This was complex stuff and again spoke to me of karma and suggested that history works in profoundly mysterious ways that academics may never even glimpse. It was very moving to me that my parents were happy to receive first degree Reiki atunements from me in April 1995 and were reatuned whenever I saw them on my visits back to the family home from my new base in Glastonbury. In fact the last time I saw my father was on a day when I gave him a reatunement. He was very frail and asked me if I thought it was a waste of time? “This is never a waste of time” I said. A month later he was dead. My parent’s funerals were exactly ten years apart, on the first Friday in the Februarys of 2002 and 2012. That in itself has given me pause for thought.


It’s worth telling another family story here that also concerns the war against Japan and hints of mysterious karma. It links two immense world-historical events, the fall of Singapore and 9/11.

 The Weston family. Summer 1939. Robert (my father) at left end of sitting row. Bert extreme right standing.

I never met by father’s brother. Bert was also swept up in the gigantic events of the Second World War. Not long after the birth of his first child Edward, he was called up and sent to the Far East. It was his misfortune to find himself in Singapore.

After Pearl Harbour in December 1941, the Japanese lost no time in putting their enormous geo-political plans into operation and rapidly attacked British colonial targets. The most strategically important was Singapore on the tip of Malaysia.

One of the great jewels of the empire, the city was heavily fortified all around its sea-front but a belief that the Malaysian jungle terrain was impenetrable to any invading army had left its land-side undefended. This proved to be a catastrophic error.

The Japanese moved with great speed and ferocity and despite having smaller forces captured the city in February 1942 after the British and Allied troops were forced to surrender. Appalling savagery characterised their conduct throughout the entire campaign. Australian soldiers who had surrendered were doused in petrol and set alight. In Singapore itself, nearly two hundred patients and staff at the Alexandra Hospital were killed for sick kicks.

It was the greatest British defeat in the war and in many ways our entire history. Retrospectively it probably signalled, more than any other event, the dissolution of the British Empire. The myth of white European superiority, already well-dented, was essentially destroyed. Nothing would ever be the same again.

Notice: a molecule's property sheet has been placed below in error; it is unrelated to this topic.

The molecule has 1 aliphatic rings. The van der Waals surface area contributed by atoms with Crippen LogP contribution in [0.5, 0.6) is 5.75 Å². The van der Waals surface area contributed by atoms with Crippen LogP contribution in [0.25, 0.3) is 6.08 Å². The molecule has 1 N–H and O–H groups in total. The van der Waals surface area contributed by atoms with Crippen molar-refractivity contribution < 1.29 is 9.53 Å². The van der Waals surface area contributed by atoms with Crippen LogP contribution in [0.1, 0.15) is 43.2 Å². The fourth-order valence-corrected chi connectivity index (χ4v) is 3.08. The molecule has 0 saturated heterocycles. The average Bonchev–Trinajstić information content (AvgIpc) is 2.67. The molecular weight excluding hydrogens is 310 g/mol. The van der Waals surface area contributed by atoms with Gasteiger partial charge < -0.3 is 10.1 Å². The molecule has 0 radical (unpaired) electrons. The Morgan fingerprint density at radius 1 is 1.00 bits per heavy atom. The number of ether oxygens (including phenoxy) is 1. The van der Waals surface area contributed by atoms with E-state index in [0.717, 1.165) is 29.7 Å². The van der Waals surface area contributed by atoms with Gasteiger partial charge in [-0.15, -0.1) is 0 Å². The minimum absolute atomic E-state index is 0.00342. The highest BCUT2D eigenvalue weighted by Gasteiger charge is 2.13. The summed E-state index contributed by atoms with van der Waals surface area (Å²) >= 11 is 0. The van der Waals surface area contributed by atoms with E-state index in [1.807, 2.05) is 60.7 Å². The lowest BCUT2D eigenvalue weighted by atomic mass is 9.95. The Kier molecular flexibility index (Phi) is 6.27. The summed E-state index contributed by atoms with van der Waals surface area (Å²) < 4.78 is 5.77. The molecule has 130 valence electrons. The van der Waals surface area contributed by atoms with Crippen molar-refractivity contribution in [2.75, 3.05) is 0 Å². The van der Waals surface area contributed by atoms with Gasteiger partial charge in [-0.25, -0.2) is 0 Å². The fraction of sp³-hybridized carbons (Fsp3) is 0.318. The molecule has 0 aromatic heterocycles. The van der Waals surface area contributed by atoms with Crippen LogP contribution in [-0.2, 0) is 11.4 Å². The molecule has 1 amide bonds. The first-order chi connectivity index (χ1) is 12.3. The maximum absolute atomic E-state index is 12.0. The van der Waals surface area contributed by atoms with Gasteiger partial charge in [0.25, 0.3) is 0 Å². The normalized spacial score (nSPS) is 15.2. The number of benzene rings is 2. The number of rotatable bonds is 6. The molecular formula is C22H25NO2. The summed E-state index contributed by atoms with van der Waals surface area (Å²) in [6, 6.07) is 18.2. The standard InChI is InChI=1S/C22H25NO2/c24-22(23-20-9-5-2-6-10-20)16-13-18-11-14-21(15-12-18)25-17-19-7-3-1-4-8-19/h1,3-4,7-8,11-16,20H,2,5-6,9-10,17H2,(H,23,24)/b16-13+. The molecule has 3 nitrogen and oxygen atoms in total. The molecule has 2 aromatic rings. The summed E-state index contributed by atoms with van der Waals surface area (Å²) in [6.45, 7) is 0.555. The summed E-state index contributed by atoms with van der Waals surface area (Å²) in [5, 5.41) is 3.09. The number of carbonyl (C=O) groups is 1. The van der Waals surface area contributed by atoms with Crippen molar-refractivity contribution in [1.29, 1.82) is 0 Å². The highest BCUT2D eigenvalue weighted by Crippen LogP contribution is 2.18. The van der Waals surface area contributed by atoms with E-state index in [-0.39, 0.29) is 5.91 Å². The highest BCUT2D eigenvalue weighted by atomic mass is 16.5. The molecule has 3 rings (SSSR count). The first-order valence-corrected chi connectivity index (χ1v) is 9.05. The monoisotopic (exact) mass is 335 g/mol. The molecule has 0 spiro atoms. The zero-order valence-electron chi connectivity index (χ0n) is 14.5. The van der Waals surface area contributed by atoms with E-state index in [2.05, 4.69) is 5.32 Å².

My uncle Bert was amongst nearly a hundred thousand Allied soldiers taken prisoner. All that is known of his fate is that he ended up as a prisoner working on the notorious Death Railway of Bridge over the River Kwai fame. He never returned.

I’m not going to linger over the kind of treatment the prisoners received. I do consider it to be an essential part of any education that purports to cover the twentieth century to include the details and would refer those interested to Lord Russell of Liverpool’s masterly The Knights of Bushido.

Bert’s son Edward scarcely knew his father. He was by no means alone in coming into incarnation with such a destiny at that time. In due course he made a success out of his life and in turn raised a family of his own. Christmas card round-robin letters informed the greater family of his sons’ welcome progress. One of them left Britain for America and secured a job working in one of the twin towers of the World Trade Centre in New York.

In early September 2001 various circumstances arose that led him to decide to take a holiday off work on the 11th in order to play golf. As a result he escaped another enormous event on the greater world stage.

I can’t help but note a strange symmetry in the life of a man who never knew his own father due to his involvement in a huge historical event but whose own son was spared a similar fate. To emphasise that something far from random was at work, Edward’s son later found himself in London, traveling on an underground train on the morning of July 7th 2005. He soon became aware of, but was unharmed by, the bomb explosions and chaos of that day.

Millions died in the conflicts that characterised the twentieth century. Part of the horror that accompanies this comes through a feeling of meaninglessness and general futility. There’s no doubting that a lot of the suffering makes no immediate sense at all.

Rudolf Steiner spoke often of karma, group souls, reincarnational processes and hidden forces at work behind world-historical events. I’m inclined to feel that my little family story gives a glimpse of such things in motion. I tend to think they are more widespread than many would suspect once one is able to spot them. The presence of any such episodes serves to change one’s attitude to the mystery of how we find ourselves alive in this particular epoch and what we might become involved in. It helps to loosen the grip of a grim materialism.